Yeah. I’ve always been loud. I grew up in Maryland and I was always the guy who would go to the mall and just get stared at from the sailor guys, jocks, or whoever. I was always shunned away. The look just kept getting more and more over the top. I’ve always liked bands like Guns N’ Roses where you had five dudes that all looked cohesive but they all had a unique look to them as well. I always wanted a band like that and I feel like we’ve done it in a gothic, industrial, gutter-punk kind of way.
Aside from musical influences, different things in life can influence and inspire musical directions and lyrics. What are some things that help mold you as an artist?
My parents split up when I was young. My dad fought for joint custody so I would spend two weeks with my mom and two weeks with my dad until I was in high school. They tried to force me to live in one house because they lived in two different towns and the school bus didn’t go to both. I was going to have to choose and I thought whoever I chose would think I loved them more than the other. I couldn’t have the burden on my shoulders. I moved out when I was 16. I started sleeping on this wooden swing on the back porch of my friend’s house. I had all of my clothes in the trunk of my car. That started the division. To me it was about not hurting one of my parent’s feelings. They took it as me not appreciating them. That’s when I realized I wanted to start doing music. I no longer wanted to go to college for art or be on the baseball team. Music is all I cared about. Music was my escape and they didn’t understand that. That taught me to become an individual. I knew there was someplace I could go when nobody else wanted to hear me talk. That’s when I started sharing my music with people and making friends. Once I shared my music it made people able to identify with me and then they wanted to be my friend. That was a big transition for me mentally.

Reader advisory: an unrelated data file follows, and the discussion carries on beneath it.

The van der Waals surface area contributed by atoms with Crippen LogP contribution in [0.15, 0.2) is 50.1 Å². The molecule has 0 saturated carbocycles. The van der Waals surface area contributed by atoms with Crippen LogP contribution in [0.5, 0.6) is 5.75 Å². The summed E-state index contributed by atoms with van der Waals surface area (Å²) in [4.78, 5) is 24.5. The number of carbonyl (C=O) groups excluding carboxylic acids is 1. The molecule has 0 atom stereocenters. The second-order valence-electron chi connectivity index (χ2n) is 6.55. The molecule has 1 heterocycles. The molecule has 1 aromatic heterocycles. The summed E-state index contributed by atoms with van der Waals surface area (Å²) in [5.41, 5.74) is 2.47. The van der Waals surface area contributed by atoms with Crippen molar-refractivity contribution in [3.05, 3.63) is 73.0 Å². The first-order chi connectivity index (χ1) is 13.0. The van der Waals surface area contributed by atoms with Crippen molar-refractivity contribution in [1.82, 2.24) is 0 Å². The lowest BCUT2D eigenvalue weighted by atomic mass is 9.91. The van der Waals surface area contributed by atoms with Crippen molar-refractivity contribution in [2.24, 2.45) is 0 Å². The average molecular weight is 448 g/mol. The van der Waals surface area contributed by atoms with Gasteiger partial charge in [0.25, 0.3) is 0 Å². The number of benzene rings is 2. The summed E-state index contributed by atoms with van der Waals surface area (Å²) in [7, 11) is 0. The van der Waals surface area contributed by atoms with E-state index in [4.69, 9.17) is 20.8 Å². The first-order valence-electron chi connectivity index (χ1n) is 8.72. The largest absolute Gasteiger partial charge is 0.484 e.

Did your parents ever understand that you weren’t trying to necessarily rebel from them, that you were just worried about their feelings?
I think, eventually. But I didn’t communicate that very well. I remember I got in a fight with my mom’s boyfriend at the time and ended up giving him stitches. It was over something stupid. I was very angry and I didn’t communicate the best ways that I did appreciate them. I didn’t realize until a couple of years later how much I really did appreciate them. Now they get it. When you’re going through something like that you don’t realize what you’re going through until afterwards.
I’ve heard you talk about how your parents forced you to go to church. Did that form a resentment against religion and church?